When a person has suffered great loss, it does not always show in their eyes, or their actions. To much of the population, loss is equated with death of a loved one. But there are other losses. The pain of losing quality time with a trusted friend, the torture of separation, the loss of mobility, the loss of pounds. I live in the US where over 30% of the residents are obese. My eyes pass over a crowd and my inner monologue goes something like this: Those horizontal stripes aren’t doing her any favors, Seriously, a tank top? And he’ll never see his shoe is untied.
I used to be not just obese, but super, morbidly obese. This was not the super power I was looking for. Although it did give me the ability to become invisible. When you’re that large, most people just don’t want to look at you. They look at your eyes, the tops of your ears, or just past you.
In the event you don’t know what classifies as obese, it is having a BMI (body mass index which takes into consideration both your height and weight) of 25 to 30. Mine was 60. I called myself the Manatee. I breathed like Darth Vader.
I had lost the ability to cross my legs. When I got into my Honda, my tremendous breasts rode upon the steering wheel. Sure, it’s funny now. Not so much at the time. My obesity exacerbated my condition that one out of ten women have since birth called PCOS (poly-cystic ovarian syndrome). PCOS means you’re fat, hairy, and can’t conceive. Hirsutism was not my bugaboo. Thankfully.
My job as a radio broadcaster made my life public. People were always disappointed when they met me in person. I stopped talking in public places (the line at a movie theater, the grocery store) because my voice was so recognizable. When people confronted me with recognition they usually said things like: I thought you’d be taller (that means you’re fat) and I thought you’d be a brunette (that means blondes can’t be smart).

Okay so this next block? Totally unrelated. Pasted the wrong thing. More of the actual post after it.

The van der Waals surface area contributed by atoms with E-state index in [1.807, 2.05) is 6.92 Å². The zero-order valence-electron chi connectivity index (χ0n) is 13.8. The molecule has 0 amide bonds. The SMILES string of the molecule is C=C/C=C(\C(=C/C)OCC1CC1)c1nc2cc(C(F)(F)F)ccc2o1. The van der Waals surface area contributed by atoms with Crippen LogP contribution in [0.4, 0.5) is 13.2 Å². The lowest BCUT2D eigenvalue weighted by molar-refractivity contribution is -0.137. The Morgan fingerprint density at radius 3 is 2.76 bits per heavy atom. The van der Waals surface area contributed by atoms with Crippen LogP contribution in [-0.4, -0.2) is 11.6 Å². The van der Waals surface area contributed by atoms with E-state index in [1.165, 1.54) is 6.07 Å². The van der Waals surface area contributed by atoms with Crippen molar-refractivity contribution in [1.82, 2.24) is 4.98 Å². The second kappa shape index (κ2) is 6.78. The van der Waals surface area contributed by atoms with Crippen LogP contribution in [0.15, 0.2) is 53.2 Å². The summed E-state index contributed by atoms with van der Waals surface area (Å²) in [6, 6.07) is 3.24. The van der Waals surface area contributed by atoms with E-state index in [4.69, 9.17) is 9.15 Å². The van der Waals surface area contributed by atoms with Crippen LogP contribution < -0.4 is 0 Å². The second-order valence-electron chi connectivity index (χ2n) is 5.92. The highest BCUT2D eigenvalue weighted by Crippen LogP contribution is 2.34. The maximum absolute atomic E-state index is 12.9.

I was vaguely aware that Carnie Wilson had lost weight because of a surgery. My friend Lesa did the same in 2001. I remember telling Lesa, “that seems a little severe, I’d rather have a brownie.” To quote the Sassy Gay Friend video series, I was being “a stupid bitch.”
I had already accepted the fact that I would never have children and never be attractive to anyone but my spouse, whose vision is greatly impaired. My weight kept me home and on the couch. That is no place for this bouncy, bouncy personality to be. So I attended a three-hour seminar at Centennial Hospital in Nashville, Tennessee. By the end of the three hours I was ready to have the RNY gastric bypass procedure right there with a plastic knife from the cafeteria. (By the way, water and cheese sticks, not the fried ones, are what is served at three hour seminars attended by morbidly obese people. If you want M&M’s you’ll have to bring them yourself.)
It’s funny how before that seminar I really had no intention of getting the surgery. Over three hours it redefined my life, my purpose, and changed everything. (Yes, I found my “special purpose”.)
Close to $200 billion, yes, with a B, is spent on obesity and obesity-related diseases every year worldwide. Diabetes, sleep apnea, high blood pressure, depression, headaches, infertility, joint pain–those are the main co-morbid conditions that weight loss can control, reduce, or cure.